At a time when the rapid rise of Netflix, Amazon, Hulu and other streaming services is upending the traditional broadcast and cable TV industries (see last week’s market meltdown for more on that), Hulu is pursuing the tried-and-true, announcing at the Television Critics Association (TCA) Summer Press Tour that it would not release all of its original content for immediate binge watching. Instead, Hulu will release new episodes one at time each week, following a typical TV release schedule. So, only when the full season has run, will all episodes be available for binge watching enthusiasts.
Explaining Hulu’s decision, Craig Erwich, Hulu's SVP and Head of Content said, "We want to give viewers the opportunity to discover their favorite shows every week,. We value the shared experience and the joy of the watercooler that is television. This will also allow us to get the shows out to our audiences faster, without waiting until full series completion.”
“There is something about a show that comes out every week that provides a certain pleasurable anticipation of the next episode,” added Erwich, suggesting that the audience and the TV critics need a chance to discover and celebrate these shows.
Given the rapid rise of the non-traditional streaming services, Hulu’s decision to delay the binge watching experience can be seen as a calculated way to separate itself from its competitors and bring attention to itself. Alternatively, it could be a fruitless attempt to stem the inexorable embrace of binge watching by audiences. Research certainly suggests the wind is in Hulu’s face. TiVo recently found that 92% of its subscribers now report binge watching. Earlier this year, TV Guide said 75% of its users regularly binge watch.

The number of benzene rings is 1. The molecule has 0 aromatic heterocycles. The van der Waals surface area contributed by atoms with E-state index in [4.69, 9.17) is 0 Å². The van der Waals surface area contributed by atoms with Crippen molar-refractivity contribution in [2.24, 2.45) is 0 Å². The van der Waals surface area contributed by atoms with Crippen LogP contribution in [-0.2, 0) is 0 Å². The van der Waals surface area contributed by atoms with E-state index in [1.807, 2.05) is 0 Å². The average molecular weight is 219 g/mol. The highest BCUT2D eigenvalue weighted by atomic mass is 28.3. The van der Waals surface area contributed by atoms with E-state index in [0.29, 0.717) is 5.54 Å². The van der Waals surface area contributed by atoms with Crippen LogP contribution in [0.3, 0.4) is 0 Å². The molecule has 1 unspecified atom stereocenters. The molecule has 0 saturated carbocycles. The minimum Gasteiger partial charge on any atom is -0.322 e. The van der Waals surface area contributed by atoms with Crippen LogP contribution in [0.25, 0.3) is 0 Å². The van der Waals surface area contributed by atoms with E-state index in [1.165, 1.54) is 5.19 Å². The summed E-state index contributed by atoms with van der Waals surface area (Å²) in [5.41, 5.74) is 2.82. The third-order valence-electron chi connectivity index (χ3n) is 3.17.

Netflix, after all, is still the top draw and by continuing to release all the episodes of its originals at once (as Amazon too, is doing), it is further influencing viewers’ expectations. Clearly watching an entire season of any individual series in one (or two) sittings is the current red-hot trend. Even the broadcast nets (think summer drama “Aquarius” on NBC) are testing the concept.
But media is a cyclical business…what is “in” at one moment may be “out” the next. Importantly, there is no public proof to even support why binging on a particular series is beneficial to anyone but the viewer. While a lot of talent has been supportive of binge-viewing (though keep in mind Netflix and Amazon are writing big checks in Hollywood these days), there’s no consensus yet. For example, at a TCA session on her upcoming Hulu comedy “Casual,” Liz Tigelaar said, "For me, the problem with binge-viewing is you don't get to talk about it with anybody and watch too quickly. It's almost like overeating. You're not processing it fully. I think there's something great about being able to really digest something."
Further, the lack of any reported data to substantiate how many people are watching these streaming services series means binge watching is a black box for advertisers, with significant potential downsides. Consider how the breakout success of a show like “Empire” on Fox accentuates the value of broadcast TV’s traditional release model. By airing season one the old-fashioned way, ratings increased in each of those initial 12 episodes, giving advertisers more “bang for the buck” (and offering them the incentive to return in season two…and beyond). If Fox had instead offered all episodes of “Empire” as a binge watching alternative, it would have limited the show’s profitability.
Hulu is betting there’s still ample reason to stick with the tried-and-true nature of the TV business, catering to the audience with the right type of programming in a scheduled fashion. Despite all the hoopla, and no supporting data to support binge watching’s value, it could amount to nothing more than a passing fad. If that’s the case, Hulu’s bold move will pay-off.